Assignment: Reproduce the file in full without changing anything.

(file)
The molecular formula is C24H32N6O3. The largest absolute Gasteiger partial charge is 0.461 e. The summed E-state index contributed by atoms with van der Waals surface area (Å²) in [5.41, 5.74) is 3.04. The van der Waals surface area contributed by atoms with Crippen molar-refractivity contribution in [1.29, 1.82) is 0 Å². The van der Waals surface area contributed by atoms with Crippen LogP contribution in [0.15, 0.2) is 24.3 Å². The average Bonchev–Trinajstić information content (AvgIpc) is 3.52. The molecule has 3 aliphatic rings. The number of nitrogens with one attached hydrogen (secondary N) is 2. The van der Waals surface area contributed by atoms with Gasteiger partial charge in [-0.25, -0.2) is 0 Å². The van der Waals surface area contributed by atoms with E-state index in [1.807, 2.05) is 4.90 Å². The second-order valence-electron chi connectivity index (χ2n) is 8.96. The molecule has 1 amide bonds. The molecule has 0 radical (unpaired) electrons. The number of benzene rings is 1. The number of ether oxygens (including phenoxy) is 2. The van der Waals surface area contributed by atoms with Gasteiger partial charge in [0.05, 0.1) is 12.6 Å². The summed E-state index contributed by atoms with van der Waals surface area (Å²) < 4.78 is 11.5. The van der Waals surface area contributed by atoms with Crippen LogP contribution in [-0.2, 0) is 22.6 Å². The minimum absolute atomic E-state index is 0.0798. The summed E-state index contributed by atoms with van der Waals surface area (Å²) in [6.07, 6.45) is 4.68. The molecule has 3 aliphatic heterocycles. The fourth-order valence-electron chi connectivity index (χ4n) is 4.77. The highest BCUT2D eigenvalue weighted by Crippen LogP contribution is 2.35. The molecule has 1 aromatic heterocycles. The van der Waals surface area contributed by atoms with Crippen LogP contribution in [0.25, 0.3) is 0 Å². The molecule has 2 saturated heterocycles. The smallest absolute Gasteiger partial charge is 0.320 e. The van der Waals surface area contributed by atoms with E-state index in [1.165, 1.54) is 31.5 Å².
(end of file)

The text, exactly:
The molecular formula is C24H32N6O3. The largest absolute Gasteiger partial charge is 0.461 e. The summed E-state index contributed by atoms with van der Waals surface area (Å²) in [5.41, 5.74) is 3.04. The van der Waals surface area contributed by atoms with Crippen molar-refractivity contribution in [1.29, 1.82) is 0 Å². The van der Waals surface area contributed by atoms with Crippen LogP contribution in [0.15, 0.2) is 24.3 Å². The average Bonchev–Trinajstić information content (AvgIpc) is 3.52. The molecule has 3 aliphatic rings. The number of nitrogens with one attached hydrogen (secondary N) is 2. The van der Waals surface area contributed by atoms with Gasteiger partial charge in [-0.25, -0.2) is 0 Å². The van der Waals surface area contributed by atoms with E-state index in [1.807, 2.05) is 4.90 Å². The second-order valence-electron chi connectivity index (χ2n) is 8.96. The molecule has 1 amide bonds. The molecule has 0 radical (unpaired) electrons. The number of benzene rings is 1. The number of ether oxygens (including phenoxy) is 2. The van der Waals surface area contributed by atoms with Gasteiger partial charge in [0.05, 0.1) is 12.6 Å². The summed E-state index contributed by atoms with van der Waals surface area (Å²) < 4.78 is 11.5. The van der Waals surface area contributed by atoms with Crippen LogP contribution in [-0.2, 0) is 22.6 Å². The minimum absolute atomic E-state index is 0.0798. The summed E-state index contributed by atoms with van der Waals surface area (Å²) in [6.07, 6.45) is 4.68. The molecule has 3 aliphatic heterocycles. The fourth-order valence-electron chi connectivity index (χ4n) is 4.77. The highest BCUT2D eigenvalue weighted by Crippen LogP contribution is 2.35. The molecule has 1 aromatic heterocycles. The van der Waals surface area contributed by atoms with Crippen LogP contribution in [0.25, 0.3) is 0 Å². The molecule has 2 saturated heterocycles. The smallest absolute Gasteiger partial charge is 0.320 e. The van der Waals surface area contributed by atoms with E-state index in [1.165, 1.54) is 31.5 Å².